Healthy Kimberley’s Food Recovery Depot will soon see significant expansion, thanks in part to a grant from Columbia Basin Trust (CBT).
Healthy Kimberley first opened in 2018 and since then has recovered 315,000 pounds of food, with 85 per cent used to make over 25,000 frozen meals which have been distributed to Kimberley residents.
They’ve done all this work out of a City-owned kitchen at the Kimberley Health Centre, but are now preparing to expand their operations with a commercial kitchen development project, which will increase the volume and efficiency of their meal production capability.
“We’ve been using an off-site, city-owned commercial kitchen, but we have outgrown the space and the opportunity to have our own kitchen on-site is exciting,” said program coordinator Shannon Duncan. “With our own kitchen, all food and ingredients will be on-site and with less transportation needed we can create efficiencies to work with more fresh ingredients and explore food literacy opportunities.
“The Depot is already such a ripe ground for bringing people together around food, and being able to go one step further and offer regular workshops will be a great addition to our services.”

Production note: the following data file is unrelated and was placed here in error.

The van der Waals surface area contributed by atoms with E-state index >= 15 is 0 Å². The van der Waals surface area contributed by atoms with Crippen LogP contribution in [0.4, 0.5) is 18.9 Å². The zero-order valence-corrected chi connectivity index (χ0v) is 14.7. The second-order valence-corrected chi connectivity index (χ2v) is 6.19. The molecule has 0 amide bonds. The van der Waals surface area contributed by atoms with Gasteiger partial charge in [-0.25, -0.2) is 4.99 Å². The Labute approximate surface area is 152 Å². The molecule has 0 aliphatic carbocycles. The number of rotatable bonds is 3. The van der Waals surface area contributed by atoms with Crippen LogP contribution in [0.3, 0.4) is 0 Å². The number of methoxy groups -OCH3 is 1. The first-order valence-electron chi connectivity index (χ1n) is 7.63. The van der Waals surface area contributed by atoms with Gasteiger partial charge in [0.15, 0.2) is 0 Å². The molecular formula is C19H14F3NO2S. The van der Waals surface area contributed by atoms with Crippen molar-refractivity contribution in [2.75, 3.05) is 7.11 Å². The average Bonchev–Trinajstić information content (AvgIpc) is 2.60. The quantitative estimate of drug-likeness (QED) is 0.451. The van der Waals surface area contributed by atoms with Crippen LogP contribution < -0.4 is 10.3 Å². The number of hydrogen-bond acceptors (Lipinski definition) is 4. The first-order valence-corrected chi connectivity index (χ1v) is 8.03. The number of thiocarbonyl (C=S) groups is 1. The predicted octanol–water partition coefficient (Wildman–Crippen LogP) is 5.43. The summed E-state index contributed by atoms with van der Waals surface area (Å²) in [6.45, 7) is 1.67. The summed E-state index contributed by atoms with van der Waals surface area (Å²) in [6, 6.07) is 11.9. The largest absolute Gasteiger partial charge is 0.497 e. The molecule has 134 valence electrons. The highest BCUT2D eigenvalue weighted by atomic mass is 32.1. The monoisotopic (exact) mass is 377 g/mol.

Healthy Kimberley, via the Kimberley Wellness Foundation received $48,000 from CBT, part of nearly $250,000 in funding to eight community-led projects in the Kootenays.
Kimberley’s Edible Gardens and Greenhouse Society was another local group that benefited, receiving $14,000 for a three-season greenhouse and tool rental program.
Cranbrook’s Community Connections Society of Southeast BC got $35,000 to expand their existing food recovery program and Wildsight Elk Valley received $32,000 for their EcoGarden Food Yard, which will provide greater access to locally produced food in Fernie.
Healthy Kimberley is driven by a dedicated team of volunteers, who put in an average of 300 volunteer hours per month. This new kitchen will allow for even more opportunities for volunteers eager to learn or share their own culinary skills, while working alongside professional contracted cooks creating an accessible meal plan.
“Since we have the bones of the original hospital kitchen, we just need to install equipment and do some updating, which I’m hoping will be completed within six months,” Duncan said. “We’ve experienced such fast growth, and it’s created a need for a subsidized program where people who can’t afford market prices can pay a graduated rate for meals. It will help fuel the program in a sustainable way so we can grow into the future.”
The full list of projects can be viewed here: ourtrust.org/wp-content/uploads/downloads/2023-02_FAAR-Backgrounder.pdf
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